TOPEKA Republican Gov. Sam Brownback says he and many Kansas legislators won't be ready to consider big increases in aid to public schools until they are confident that enough of the money already spent on education is finding its way into the classroom.
But the lawmakers who expect to work on a new school funding law next year don't yet have a clear definition of what makes up classroom spending. Their uncertainty is likely to cloud discussions about how to distribute nearly $4.1 billion in annual aid to 286 school districts and how much to increase it.
Brownback said he and like-minded legislators would be willing to consider whether the state is spending enough on schools if more money were going directly to instruction.
"But right now, you've got this high percentage that's not getting to the classroom," Brownback said in a recent Associated Press interview.
Brownback's critics see such arguments as an attempt by Brownback and his allies to justify inadequate education funding.
"What is the classroom? What does that involve?" said Democratic state Rep. Ed Trimmer, of Winfield, a retired 33-year teacher. "Yes, I'd like to have had a raise or I'd like to have more money in materials and supplies, but I also didn't want the roof to leak on our computer equipment."
With Brownback's support, Republican legislators enacted a new school funding law earlier this year that junked a per-pupil formula for distributing aid and replaced it with predictable block grants. They argued that the old formula was too complicated and diverted dollars from classrooms.
Many superintendents dislike the new law, which doesn't call for an automatic increase in a district's aid if it gains more students or more of them live in poverty or have special needs. Four school districts have asked the Kansas Supreme Court to strike the law down. Even supporters see it as a stopgap policy because it expires in July 2017.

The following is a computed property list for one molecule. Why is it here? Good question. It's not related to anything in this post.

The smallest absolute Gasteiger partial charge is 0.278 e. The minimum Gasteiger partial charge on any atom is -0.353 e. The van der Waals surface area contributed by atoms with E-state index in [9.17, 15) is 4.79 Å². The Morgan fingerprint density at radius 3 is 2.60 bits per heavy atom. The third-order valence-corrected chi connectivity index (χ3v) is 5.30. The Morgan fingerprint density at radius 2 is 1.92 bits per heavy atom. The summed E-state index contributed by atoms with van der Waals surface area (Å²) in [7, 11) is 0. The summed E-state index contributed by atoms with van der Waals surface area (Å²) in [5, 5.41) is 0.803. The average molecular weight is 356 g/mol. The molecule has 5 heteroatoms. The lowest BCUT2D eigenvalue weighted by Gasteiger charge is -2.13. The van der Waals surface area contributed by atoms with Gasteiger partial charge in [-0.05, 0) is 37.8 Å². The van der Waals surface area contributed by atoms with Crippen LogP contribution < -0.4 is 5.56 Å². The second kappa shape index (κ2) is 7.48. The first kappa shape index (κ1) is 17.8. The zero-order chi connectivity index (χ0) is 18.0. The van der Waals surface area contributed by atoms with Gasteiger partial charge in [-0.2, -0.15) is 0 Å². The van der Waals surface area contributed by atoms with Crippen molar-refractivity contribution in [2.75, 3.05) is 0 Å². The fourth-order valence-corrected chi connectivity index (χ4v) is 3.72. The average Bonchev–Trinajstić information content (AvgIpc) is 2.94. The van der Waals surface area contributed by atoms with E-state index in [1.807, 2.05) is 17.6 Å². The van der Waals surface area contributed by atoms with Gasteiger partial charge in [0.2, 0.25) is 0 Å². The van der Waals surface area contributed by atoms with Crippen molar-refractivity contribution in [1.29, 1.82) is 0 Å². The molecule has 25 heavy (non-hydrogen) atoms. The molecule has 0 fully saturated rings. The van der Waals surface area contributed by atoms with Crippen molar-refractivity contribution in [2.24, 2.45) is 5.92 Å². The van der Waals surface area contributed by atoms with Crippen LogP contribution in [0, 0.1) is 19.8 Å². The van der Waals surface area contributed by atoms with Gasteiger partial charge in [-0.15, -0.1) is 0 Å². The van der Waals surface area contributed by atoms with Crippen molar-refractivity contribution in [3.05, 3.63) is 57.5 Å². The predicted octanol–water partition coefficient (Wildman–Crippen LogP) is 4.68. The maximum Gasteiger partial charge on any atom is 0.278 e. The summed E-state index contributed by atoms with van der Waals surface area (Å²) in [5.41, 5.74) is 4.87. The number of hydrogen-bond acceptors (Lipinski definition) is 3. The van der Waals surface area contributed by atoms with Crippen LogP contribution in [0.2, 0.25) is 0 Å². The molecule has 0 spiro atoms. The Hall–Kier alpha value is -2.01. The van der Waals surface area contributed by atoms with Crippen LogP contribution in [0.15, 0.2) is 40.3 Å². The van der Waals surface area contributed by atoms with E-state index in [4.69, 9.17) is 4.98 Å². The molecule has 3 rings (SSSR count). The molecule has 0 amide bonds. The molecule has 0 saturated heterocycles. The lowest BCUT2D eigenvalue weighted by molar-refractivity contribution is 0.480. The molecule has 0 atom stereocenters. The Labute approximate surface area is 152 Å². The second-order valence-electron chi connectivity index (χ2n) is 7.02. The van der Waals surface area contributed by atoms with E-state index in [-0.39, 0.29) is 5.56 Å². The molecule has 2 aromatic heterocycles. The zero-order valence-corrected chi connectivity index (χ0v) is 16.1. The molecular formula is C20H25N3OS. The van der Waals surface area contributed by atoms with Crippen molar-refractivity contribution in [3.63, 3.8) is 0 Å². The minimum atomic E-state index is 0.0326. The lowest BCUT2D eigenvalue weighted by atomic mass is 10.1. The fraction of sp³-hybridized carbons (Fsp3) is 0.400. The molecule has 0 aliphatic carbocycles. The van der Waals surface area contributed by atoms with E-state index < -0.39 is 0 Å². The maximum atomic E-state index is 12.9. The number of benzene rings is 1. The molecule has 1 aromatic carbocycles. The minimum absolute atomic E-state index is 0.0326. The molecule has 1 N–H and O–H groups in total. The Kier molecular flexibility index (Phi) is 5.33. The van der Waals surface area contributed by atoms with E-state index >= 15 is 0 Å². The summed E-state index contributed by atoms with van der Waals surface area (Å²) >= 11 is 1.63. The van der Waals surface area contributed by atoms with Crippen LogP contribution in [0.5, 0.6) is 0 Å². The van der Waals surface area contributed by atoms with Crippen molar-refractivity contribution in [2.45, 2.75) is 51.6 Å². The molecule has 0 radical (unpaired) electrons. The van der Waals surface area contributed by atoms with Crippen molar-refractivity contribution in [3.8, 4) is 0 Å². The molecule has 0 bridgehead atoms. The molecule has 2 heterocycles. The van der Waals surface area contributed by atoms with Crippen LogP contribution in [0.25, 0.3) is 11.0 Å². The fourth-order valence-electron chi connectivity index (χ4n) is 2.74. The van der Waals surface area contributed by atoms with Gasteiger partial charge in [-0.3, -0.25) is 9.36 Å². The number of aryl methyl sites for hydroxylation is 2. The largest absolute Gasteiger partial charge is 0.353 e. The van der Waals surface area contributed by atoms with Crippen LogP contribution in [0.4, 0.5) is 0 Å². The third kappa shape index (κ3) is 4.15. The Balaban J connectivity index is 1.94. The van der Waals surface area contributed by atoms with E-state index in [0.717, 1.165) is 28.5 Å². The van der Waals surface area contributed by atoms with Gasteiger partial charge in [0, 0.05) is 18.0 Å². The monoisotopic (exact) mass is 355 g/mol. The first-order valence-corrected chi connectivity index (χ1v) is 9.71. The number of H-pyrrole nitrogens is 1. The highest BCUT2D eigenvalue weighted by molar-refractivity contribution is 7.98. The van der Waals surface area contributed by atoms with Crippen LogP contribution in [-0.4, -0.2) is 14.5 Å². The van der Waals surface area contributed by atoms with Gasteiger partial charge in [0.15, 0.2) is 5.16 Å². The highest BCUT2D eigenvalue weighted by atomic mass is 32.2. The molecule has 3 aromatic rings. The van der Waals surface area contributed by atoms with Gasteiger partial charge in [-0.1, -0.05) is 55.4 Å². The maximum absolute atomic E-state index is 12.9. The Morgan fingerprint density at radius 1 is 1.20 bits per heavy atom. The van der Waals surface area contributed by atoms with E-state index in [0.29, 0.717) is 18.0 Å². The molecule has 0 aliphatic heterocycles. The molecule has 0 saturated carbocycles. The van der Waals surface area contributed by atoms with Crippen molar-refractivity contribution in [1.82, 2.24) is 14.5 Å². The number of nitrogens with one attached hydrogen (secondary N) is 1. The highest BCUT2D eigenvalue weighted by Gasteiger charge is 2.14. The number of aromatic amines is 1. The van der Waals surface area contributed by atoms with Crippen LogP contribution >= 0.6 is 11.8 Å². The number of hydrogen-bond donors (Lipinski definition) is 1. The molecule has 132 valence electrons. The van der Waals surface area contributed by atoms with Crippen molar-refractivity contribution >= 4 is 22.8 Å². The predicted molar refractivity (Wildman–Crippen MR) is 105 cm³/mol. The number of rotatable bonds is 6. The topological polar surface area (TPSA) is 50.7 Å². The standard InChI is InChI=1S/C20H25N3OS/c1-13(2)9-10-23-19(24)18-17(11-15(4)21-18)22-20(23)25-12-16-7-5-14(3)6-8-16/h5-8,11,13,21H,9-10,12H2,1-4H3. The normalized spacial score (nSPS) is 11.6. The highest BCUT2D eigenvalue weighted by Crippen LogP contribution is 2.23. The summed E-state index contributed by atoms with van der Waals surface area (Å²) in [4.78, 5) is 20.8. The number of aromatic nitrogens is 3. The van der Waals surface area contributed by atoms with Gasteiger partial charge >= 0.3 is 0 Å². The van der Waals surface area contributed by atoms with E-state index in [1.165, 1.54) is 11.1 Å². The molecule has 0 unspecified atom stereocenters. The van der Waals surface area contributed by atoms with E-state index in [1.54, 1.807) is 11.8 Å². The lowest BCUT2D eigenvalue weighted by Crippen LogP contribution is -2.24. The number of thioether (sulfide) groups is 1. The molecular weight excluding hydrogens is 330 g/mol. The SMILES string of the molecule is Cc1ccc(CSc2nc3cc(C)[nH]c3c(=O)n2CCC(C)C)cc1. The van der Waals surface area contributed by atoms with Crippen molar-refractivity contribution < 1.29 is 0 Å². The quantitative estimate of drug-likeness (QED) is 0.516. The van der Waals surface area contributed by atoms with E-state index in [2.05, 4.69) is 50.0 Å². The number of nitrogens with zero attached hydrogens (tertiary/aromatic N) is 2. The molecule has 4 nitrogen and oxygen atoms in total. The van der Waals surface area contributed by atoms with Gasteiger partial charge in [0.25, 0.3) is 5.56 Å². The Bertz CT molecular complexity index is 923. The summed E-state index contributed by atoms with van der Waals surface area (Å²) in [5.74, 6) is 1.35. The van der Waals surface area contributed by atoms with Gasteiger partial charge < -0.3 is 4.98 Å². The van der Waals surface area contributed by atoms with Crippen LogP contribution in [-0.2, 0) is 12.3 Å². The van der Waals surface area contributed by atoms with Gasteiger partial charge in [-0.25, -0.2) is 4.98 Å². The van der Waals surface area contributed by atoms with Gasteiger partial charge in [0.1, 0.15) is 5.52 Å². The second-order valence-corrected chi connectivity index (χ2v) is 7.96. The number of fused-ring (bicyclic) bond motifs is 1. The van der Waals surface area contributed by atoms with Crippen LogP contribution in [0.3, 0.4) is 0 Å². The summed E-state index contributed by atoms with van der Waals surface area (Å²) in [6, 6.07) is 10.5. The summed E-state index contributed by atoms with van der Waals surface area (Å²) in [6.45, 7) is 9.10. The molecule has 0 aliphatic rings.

The court could rule early next year on whether the law prevents the state from fulfilling its duty under the state constitution to provide a suitable education for every child. The justices also could rule later in 2016 on whether Kansas spends enough money overall.
Educators frequently note that the state's basic aid per pupil under the old formula peaked at $4,400 during the 2007-08 school year, dropped during the Great Recession and was $3,852 before the new school funding law took effect earlier this year.
But even as that figure dropped, the state boosted spending on teacher pensions, aid for construction projects and other items, and total aid continues to set annual records.
Brownback said with public schools, "You have efficiencies that can be gained."
"This is about your back-office operation. This about how you purchase IT services or insurance or a series of things," he said. "No student would see any difference, but you would recognize more money available to put into the classroom to pay teachers more."
The State Department of Education said in 2014-15, districts spent 61 percent of their operating budgets on instruction. Some legislators and educators argue the definition of classroom spending should be broader, covering libraries, professional development for teachers and services for students, such as counseling.
"The assumption is that just spending more money, quote, 'in the classroom' gives you better results in the classroom," said Mark Tallman, a Kansas Association of School Boards lobbyist. "What matters is that you also have to spend enough."
But House Speaker Ray Merrick, a Stilwell Republican, said student test scores suggest not enough existing dollars are being spent in classrooms. The Department of Education reported in September that a majority of the 260,000 students who took standardized English and math tests in the spring weren't on track to be ready academically for college.
"We spend a tremendous amount on K-through-12," Merrick said. "The test scores indicate to me that it's not in the classroom."